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Thread: wxWidgets 3.0 RC Supports GTK+ 3, Other Features

  1. #1
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    Default wxWidgets 3.0 RC Supports GTK+ 3, Other Features

    Phoronix: wxWidgets 3.0 RC Supports GTK+ 3, Other Features

    After being in development for several years, the first release candidate of the wxWidgets 3.0 tool-kit is now available. This update to the wxWidgets cross-platform GUI tool-kit has received extensive changes to make this a very exciting and worthwhile upgrade...

    http://www.phoronix.com/vr.php?view=MTQ3OTQ

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    wxWidgets is a layer of abstraction sitting on top of other layers: gtk, win32, etc, plus we got Qt, Java, whatever, and while wxWidgets was really useful in the past, nowadays this project is yet another worthless piece of junk that is only interesting to those who already invested time into learning the previous version, for others Qt 4/5+ is a lot better option.

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    Quote Originally Posted by mark45 View Post
    wxWidgets is a layer of abstraction sitting on top of other layers: gtk, win32, etc, plus we got Qt, Java, whatever, and while wxWidgets was really useful in the past, nowadays this project is yet another worthless piece of junk that is only interesting to those who already invested time into learning the previous version, for others Qt 4/5+ is a lot better option.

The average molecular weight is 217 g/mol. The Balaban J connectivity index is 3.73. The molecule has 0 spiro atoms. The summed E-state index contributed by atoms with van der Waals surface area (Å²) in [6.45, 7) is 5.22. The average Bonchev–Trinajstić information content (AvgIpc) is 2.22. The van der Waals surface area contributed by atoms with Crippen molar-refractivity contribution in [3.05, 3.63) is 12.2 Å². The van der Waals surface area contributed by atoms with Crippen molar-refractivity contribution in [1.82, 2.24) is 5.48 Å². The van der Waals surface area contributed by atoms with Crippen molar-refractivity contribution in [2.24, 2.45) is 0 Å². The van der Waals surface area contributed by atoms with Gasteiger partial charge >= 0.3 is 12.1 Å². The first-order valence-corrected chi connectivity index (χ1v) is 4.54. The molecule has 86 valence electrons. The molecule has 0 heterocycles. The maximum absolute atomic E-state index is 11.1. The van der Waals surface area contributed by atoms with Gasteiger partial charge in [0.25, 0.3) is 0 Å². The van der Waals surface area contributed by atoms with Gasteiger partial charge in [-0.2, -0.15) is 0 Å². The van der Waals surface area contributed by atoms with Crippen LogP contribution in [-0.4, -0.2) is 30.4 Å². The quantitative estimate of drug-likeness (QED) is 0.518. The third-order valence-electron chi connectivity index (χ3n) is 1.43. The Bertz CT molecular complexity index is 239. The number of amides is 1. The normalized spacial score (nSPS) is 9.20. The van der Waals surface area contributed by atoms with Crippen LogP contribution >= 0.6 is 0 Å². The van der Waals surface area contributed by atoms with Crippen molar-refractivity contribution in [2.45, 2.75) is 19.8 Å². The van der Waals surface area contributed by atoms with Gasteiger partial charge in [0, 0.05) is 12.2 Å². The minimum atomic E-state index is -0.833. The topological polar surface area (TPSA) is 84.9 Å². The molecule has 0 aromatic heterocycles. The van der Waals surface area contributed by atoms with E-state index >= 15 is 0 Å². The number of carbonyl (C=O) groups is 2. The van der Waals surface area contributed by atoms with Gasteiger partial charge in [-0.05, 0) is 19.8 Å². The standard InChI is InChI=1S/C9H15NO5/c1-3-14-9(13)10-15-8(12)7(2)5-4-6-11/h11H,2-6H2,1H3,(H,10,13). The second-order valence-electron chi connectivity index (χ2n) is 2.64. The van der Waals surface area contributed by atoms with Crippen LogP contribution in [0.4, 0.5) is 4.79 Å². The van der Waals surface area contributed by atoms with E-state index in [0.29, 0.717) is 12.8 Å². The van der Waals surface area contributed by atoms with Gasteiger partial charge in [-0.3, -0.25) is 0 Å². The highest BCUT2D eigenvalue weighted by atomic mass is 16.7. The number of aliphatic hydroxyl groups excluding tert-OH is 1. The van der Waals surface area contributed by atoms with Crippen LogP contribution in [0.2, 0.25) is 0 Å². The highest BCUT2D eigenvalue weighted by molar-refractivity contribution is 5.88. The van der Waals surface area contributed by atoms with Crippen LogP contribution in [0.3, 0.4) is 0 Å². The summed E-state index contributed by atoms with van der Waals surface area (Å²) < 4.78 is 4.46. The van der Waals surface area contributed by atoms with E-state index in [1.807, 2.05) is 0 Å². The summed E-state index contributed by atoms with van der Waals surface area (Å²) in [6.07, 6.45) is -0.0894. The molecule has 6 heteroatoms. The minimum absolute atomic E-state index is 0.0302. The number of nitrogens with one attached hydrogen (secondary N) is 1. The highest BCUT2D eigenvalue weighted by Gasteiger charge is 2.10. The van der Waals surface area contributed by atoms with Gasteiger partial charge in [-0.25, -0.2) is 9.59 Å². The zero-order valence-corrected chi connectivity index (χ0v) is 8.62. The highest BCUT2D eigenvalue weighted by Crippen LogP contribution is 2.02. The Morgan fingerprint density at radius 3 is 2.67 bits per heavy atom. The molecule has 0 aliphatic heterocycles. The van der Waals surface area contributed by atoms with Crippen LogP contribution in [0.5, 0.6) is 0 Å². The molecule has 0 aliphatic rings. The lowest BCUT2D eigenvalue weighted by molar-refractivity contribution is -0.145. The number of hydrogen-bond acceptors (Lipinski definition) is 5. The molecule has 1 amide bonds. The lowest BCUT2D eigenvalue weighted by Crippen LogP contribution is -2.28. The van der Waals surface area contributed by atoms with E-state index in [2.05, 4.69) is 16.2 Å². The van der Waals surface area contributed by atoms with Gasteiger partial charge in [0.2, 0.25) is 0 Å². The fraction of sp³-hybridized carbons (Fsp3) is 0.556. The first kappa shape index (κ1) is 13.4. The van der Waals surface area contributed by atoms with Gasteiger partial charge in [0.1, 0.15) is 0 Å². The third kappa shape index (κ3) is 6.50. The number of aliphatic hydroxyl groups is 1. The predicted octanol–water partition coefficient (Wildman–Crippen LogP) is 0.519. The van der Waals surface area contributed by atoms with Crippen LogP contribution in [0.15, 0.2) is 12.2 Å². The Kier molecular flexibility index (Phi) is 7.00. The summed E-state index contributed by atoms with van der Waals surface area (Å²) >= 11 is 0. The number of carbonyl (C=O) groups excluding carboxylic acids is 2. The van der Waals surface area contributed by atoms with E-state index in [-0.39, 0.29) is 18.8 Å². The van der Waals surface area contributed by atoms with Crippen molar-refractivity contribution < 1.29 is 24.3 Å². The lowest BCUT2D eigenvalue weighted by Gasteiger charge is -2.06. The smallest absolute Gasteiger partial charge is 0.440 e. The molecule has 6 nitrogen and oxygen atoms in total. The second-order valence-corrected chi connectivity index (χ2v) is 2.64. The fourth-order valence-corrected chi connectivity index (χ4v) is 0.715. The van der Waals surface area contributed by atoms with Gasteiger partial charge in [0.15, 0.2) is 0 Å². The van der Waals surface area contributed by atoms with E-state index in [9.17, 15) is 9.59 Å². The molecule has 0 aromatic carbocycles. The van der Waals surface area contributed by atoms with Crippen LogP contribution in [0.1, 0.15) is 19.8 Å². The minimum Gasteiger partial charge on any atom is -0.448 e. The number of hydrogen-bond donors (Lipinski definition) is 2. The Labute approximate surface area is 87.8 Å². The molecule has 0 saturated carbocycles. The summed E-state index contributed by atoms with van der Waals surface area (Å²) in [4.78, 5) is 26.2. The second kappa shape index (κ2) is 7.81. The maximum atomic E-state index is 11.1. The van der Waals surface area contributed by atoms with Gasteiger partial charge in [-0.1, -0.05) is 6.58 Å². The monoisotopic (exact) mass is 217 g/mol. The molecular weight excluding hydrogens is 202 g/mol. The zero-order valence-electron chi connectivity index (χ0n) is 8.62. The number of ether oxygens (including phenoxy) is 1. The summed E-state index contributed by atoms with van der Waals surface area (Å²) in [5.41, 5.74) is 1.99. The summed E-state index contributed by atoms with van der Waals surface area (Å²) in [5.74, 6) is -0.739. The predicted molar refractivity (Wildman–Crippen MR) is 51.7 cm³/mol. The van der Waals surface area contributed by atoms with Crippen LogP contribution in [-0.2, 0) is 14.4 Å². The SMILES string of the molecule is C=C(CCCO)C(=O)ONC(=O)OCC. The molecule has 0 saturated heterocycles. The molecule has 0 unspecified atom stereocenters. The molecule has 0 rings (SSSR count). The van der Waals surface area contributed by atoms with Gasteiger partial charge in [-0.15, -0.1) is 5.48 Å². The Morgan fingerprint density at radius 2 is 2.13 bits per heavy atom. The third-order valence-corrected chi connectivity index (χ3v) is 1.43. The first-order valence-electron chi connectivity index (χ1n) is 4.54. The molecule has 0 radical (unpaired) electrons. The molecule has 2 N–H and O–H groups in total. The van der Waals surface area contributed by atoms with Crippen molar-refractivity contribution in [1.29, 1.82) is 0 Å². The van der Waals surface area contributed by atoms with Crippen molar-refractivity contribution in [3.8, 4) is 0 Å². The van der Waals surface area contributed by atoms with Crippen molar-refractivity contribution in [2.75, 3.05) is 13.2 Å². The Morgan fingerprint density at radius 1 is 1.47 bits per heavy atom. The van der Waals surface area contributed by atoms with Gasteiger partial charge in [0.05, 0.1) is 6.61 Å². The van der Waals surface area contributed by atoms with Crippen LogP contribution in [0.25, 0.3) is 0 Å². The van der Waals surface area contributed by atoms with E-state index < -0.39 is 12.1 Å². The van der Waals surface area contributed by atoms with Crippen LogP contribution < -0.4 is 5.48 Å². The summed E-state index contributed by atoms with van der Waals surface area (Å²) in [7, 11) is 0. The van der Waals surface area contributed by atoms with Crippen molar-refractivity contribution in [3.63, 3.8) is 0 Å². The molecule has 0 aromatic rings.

Qt uses a platform's native controls where available, and whilst not many people are likely to pick it up for a new project, it's still used in many places - not least, Google Drive and Dropbox.

    I'm happy to see that they're moving towards a 3.0 release - it's been their intended goal for about 7 years now!

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    Quote Originally Posted by archibald View Post
    Qt uses a platform's native controls where available
    Actually Qt uses own Qt controls (widgets) and draws it by itself with QStyle class. They looks like native widgets but really it doesn't.
    wxWidgets really wraps native system-provided widgets and developers can use and extend them as described in native API documentation.

    Quote Originally Posted by archibald View Post
    Google Drive and Dropbox
    They use wxWebView - this class wraps IE Trident engine under Windows and there is no need to distribute it additionally. QWebView ships with huge WebKit engine under Windows.

    Quote Originally Posted by archibald View Post
    I'm happy to see that they're moving towards a 3.0 release - it's been their intended goal for about 7 years now!